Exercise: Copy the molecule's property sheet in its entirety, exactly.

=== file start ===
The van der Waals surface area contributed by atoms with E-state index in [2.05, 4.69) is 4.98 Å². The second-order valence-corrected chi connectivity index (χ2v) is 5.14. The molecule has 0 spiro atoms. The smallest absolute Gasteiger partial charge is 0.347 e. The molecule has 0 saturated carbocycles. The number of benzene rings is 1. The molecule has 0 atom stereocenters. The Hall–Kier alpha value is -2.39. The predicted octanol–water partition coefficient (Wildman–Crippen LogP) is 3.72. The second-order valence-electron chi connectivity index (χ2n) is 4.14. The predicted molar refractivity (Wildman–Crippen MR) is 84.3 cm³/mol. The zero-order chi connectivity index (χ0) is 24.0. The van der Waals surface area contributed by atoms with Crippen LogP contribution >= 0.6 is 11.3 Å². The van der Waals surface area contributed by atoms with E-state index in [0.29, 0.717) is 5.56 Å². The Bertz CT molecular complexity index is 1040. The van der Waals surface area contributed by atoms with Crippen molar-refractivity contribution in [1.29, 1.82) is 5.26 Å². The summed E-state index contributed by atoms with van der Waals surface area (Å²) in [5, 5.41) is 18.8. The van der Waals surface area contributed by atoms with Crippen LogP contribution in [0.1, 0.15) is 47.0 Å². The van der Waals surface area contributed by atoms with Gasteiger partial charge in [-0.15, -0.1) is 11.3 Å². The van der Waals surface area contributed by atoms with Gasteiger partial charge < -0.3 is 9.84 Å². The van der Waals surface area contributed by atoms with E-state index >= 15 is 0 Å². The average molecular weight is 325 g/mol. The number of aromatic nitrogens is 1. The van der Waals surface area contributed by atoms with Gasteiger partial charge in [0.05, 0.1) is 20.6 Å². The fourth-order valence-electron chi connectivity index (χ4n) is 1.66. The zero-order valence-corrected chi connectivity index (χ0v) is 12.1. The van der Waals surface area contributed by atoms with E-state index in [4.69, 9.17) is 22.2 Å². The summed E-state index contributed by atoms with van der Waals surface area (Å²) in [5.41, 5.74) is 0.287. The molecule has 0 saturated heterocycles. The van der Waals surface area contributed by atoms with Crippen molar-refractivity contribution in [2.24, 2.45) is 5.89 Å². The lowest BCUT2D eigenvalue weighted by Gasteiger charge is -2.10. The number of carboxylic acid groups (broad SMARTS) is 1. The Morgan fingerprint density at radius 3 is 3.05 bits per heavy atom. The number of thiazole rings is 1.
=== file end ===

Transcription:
The van der Waals surface area contributed by atoms with E-state index in [2.05, 4.69) is 4.98 Å². The second-order valence-corrected chi connectivity index (χ2v) is 5.14. The molecule has 0 spiro atoms. The smallest absolute Gasteiger partial charge is 0.347 e. The molecule has 0 saturated carbocycles. The number of benzene rings is 1. The molecule has 0 atom stereocenters. The Hall–Kier alpha value is -2.39. The predicted octanol–water partition coefficient (Wildman–Crippen LogP) is 3.72. The second-order valence-electron chi connectivity index (χ2n) is 4.14. The predicted molar refractivity (Wildman–Crippen MR) is 84.3 cm³/mol. The zero-order chi connectivity index (χ0) is 24.0. The van der Waals surface area contributed by atoms with Crippen LogP contribution >= 0.6 is 11.3 Å². The van der Waals surface area contributed by atoms with E-state index in [0.29, 0.717) is 5.56 Å². The Bertz CT molecular complexity index is 1040. The van der Waals surface area contributed by atoms with Crippen molar-refractivity contribution in [1.29, 1.82) is 5.26 Å². The summed E-state index contributed by atoms with van der Waals surface area (Å²) in [5, 5.41) is 18.8. The van der Waals surface area contributed by atoms with Crippen LogP contribution in [0.1, 0.15) is 47.0 Å². The van der Waals surface area contributed by atoms with Gasteiger partial charge in [-0.15, -0.1) is 11.3 Å². The van der Waals surface area contributed by atoms with Gasteiger partial charge < -0.3 is 9.84 Å². The van der Waals surface area contributed by atoms with E-state index >= 15 is 0 Å². The average molecular weight is 325 g/mol. The number of aromatic nitrogens is 1. The van der Waals surface area contributed by atoms with Gasteiger partial charge in [0.05, 0.1) is 20.6 Å². The fourth-order valence-electron chi connectivity index (χ4n) is 1.66. The zero-order valence-corrected chi connectivity index (χ0v) is 12.1. The van der Waals surface area contributed by atoms with E-state index in [4.69, 9.17) is 22.2 Å². The summed E-state index contributed by atoms with van der Waals surface area (Å²) in [5.41, 5.74) is 0.287. The molecule has 0 saturated heterocycles. The van der Waals surface area contributed by atoms with Crippen molar-refractivity contribution in [2.24, 2.45) is 5.89 Å². The lowest BCUT2D eigenvalue weighted by Gasteiger charge is -2.10. The number of carboxylic acid groups (broad SMARTS) is 1. The Morgan fingerprint density at radius 3 is 3.05 bits per heavy atom. The number of thiazole rings is 1.